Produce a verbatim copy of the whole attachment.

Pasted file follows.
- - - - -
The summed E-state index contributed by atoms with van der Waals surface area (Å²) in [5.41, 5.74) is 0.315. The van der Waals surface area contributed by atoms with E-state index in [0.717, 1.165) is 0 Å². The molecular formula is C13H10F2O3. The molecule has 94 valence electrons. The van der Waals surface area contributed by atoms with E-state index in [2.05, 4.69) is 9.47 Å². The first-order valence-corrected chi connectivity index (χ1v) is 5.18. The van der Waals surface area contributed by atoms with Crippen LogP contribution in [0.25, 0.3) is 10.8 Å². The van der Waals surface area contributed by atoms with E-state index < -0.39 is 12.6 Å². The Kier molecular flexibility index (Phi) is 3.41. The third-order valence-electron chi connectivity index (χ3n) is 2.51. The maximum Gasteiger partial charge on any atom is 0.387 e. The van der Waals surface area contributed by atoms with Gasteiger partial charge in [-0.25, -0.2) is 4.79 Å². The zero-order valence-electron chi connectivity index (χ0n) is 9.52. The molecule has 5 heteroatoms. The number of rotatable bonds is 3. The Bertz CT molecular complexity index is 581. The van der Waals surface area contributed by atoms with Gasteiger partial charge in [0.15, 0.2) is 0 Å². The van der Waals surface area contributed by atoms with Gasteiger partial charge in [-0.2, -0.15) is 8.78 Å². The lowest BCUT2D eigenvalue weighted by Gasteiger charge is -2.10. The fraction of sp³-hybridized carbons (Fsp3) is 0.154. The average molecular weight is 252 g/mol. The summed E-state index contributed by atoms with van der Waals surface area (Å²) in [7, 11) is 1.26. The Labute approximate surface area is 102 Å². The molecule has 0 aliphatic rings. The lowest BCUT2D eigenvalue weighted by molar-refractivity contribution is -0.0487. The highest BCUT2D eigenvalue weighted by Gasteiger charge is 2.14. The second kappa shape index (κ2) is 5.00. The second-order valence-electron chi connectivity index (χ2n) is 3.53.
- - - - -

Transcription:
The summed E-state index contributed by atoms with van der Waals surface area (Å²) in [5.41, 5.74) is 0.315. The van der Waals surface area contributed by atoms with E-state index in [0.717, 1.165) is 0 Å². The molecular formula is C13H10F2O3. The molecule has 94 valence electrons. The van der Waals surface area contributed by atoms with E-state index in [2.05, 4.69) is 9.47 Å². The first-order valence-corrected chi connectivity index (χ1v) is 5.18. The van der Waals surface area contributed by atoms with Crippen LogP contribution in [0.25, 0.3) is 10.8 Å². The van der Waals surface area contributed by atoms with E-state index < -0.39 is 12.6 Å². The Kier molecular flexibility index (Phi) is 3.41. The third-order valence-electron chi connectivity index (χ3n) is 2.51. The maximum Gasteiger partial charge on any atom is 0.387 e. The van der Waals surface area contributed by atoms with Gasteiger partial charge in [-0.25, -0.2) is 4.79 Å². The zero-order valence-electron chi connectivity index (χ0n) is 9.52. The molecule has 5 heteroatoms. The number of rotatable bonds is 3. The Bertz CT molecular complexity index is 581. The van der Waals surface area contributed by atoms with Gasteiger partial charge in [0.15, 0.2) is 0 Å². The van der Waals surface area contributed by atoms with Gasteiger partial charge in [-0.2, -0.15) is 8.78 Å². The lowest BCUT2D eigenvalue weighted by Gasteiger charge is -2.10. The fraction of sp³-hybridized carbons (Fsp3) is 0.154. The average molecular weight is 252 g/mol. The summed E-state index contributed by atoms with van der Waals surface area (Å²) in [7, 11) is 1.26. The Labute approximate surface area is 102 Å². The molecule has 0 aliphatic rings. The lowest BCUT2D eigenvalue weighted by molar-refractivity contribution is -0.0487. The highest BCUT2D eigenvalue weighted by Gasteiger charge is 2.14. The second kappa shape index (κ2) is 5.00. The second-order valence-electron chi connectivity index (χ2n) is 3.53.